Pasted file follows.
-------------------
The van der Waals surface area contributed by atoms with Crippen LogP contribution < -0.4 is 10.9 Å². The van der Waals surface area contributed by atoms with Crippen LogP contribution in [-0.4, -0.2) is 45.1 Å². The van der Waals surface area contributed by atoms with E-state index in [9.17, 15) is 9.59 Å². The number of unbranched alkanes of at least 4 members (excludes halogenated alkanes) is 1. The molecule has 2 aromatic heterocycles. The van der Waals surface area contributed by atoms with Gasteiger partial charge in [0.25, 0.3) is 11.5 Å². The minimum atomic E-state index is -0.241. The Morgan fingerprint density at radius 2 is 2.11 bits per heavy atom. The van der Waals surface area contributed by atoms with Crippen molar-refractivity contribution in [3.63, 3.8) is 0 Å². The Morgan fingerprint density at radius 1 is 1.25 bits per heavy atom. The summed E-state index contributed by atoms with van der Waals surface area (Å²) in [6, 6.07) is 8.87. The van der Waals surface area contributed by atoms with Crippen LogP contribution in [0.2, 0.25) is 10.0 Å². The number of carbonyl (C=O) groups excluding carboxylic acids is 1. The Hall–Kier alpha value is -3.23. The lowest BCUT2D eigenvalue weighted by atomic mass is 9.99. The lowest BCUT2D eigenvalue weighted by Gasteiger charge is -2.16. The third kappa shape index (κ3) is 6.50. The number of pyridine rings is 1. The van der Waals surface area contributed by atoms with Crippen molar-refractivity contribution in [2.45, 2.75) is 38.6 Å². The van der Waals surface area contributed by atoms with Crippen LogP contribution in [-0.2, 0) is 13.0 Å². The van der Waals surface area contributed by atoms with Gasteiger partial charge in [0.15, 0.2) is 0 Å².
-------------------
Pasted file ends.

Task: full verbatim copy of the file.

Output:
The van der Waals surface area contributed by atoms with Crippen LogP contribution < -0.4 is 10.9 Å². The van der Waals surface area contributed by atoms with Crippen LogP contribution in [-0.4, -0.2) is 45.1 Å². The van der Waals surface area contributed by atoms with E-state index in [9.17, 15) is 9.59 Å². The number of unbranched alkanes of at least 4 members (excludes halogenated alkanes) is 1. The molecule has 2 aromatic heterocycles. The van der Waals surface area contributed by atoms with Gasteiger partial charge in [0.25, 0.3) is 11.5 Å². The minimum atomic E-state index is -0.241. The Morgan fingerprint density at radius 2 is 2.11 bits per heavy atom. The van der Waals surface area contributed by atoms with Crippen molar-refractivity contribution in [3.63, 3.8) is 0 Å². The Morgan fingerprint density at radius 1 is 1.25 bits per heavy atom. The summed E-state index contributed by atoms with van der Waals surface area (Å²) in [6, 6.07) is 8.87. The van der Waals surface area contributed by atoms with Crippen LogP contribution in [0.2, 0.25) is 10.0 Å². The number of carbonyl (C=O) groups excluding carboxylic acids is 1. The Hall–Kier alpha value is -3.23. The lowest BCUT2D eigenvalue weighted by atomic mass is 9.99. The lowest BCUT2D eigenvalue weighted by Gasteiger charge is -2.16. The third kappa shape index (κ3) is 6.50. The number of pyridine rings is 1. The van der Waals surface area contributed by atoms with Crippen molar-refractivity contribution in [2.45, 2.75) is 38.6 Å². The van der Waals surface area contributed by atoms with Crippen LogP contribution in [-0.2, 0) is 13.0 Å². The van der Waals surface area contributed by atoms with Gasteiger partial charge in [0.15, 0.2) is 0 Å².